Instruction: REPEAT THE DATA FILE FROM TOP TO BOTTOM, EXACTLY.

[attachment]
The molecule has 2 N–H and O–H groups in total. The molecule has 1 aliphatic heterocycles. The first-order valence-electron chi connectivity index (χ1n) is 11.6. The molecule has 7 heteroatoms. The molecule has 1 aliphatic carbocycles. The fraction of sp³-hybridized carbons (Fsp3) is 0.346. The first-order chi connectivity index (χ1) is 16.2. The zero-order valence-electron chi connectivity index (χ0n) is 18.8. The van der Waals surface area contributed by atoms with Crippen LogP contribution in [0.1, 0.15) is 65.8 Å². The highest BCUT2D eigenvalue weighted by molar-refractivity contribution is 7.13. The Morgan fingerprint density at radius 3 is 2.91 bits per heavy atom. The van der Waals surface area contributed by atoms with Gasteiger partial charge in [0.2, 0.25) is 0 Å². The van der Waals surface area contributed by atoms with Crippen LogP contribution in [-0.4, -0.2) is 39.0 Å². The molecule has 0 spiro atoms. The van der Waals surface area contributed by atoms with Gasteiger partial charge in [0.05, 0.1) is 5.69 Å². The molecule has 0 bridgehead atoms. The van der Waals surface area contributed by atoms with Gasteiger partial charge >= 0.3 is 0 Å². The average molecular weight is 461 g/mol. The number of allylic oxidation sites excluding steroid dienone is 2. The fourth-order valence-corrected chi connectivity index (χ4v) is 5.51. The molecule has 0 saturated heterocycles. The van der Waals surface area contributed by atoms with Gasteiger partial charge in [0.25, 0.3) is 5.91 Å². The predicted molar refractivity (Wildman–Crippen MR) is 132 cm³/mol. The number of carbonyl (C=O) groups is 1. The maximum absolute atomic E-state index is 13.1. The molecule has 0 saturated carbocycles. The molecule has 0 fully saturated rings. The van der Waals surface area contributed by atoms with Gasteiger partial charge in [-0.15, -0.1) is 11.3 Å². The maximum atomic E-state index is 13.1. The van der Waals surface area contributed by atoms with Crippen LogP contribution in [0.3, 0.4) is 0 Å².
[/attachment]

The molecule has 2 N–H and O–H groups in total. The molecule has 1 aliphatic heterocycles. The first-order valence-electron chi connectivity index (χ1n) is 11.6. The molecule has 7 heteroatoms. The molecule has 1 aliphatic carbocycles. The fraction of sp³-hybridized carbons (Fsp3) is 0.346. The first-order chi connectivity index (χ1) is 16.2. The zero-order valence-electron chi connectivity index (χ0n) is 18.8. The van der Waals surface area contributed by atoms with Crippen LogP contribution in [0.1, 0.15) is 65.8 Å². The highest BCUT2D eigenvalue weighted by molar-refractivity contribution is 7.13. The Morgan fingerprint density at radius 3 is 2.91 bits per heavy atom. The van der Waals surface area contributed by atoms with Gasteiger partial charge in [0.2, 0.25) is 0 Å². The van der Waals surface area contributed by atoms with Crippen LogP contribution in [-0.4, -0.2) is 39.0 Å². The molecule has 0 spiro atoms. The van der Waals surface area contributed by atoms with Gasteiger partial charge in [0.05, 0.1) is 5.69 Å². The molecule has 0 bridgehead atoms. The van der Waals surface area contributed by atoms with Gasteiger partial charge >= 0.3 is 0 Å². The average molecular weight is 461 g/mol. The number of allylic oxidation sites excluding steroid dienone is 2. The fourth-order valence-corrected chi connectivity index (χ4v) is 5.51. The molecule has 0 saturated heterocycles. The van der Waals surface area contributed by atoms with Gasteiger partial charge in [0.25, 0.3) is 5.91 Å². The predicted molar refractivity (Wildman–Crippen MR) is 132 cm³/mol. The number of carbonyl (C=O) groups is 1. The maximum absolute atomic E-state index is 13.1. The molecule has 0 saturated carbocycles. The molecule has 0 fully saturated rings. The van der Waals surface area contributed by atoms with Gasteiger partial charge in [-0.15, -0.1) is 11.3 Å². The maximum atomic E-state index is 13.1. The van der Waals surface area contributed by atoms with Crippen LogP contribution in [0.3, 0.4) is 0 Å².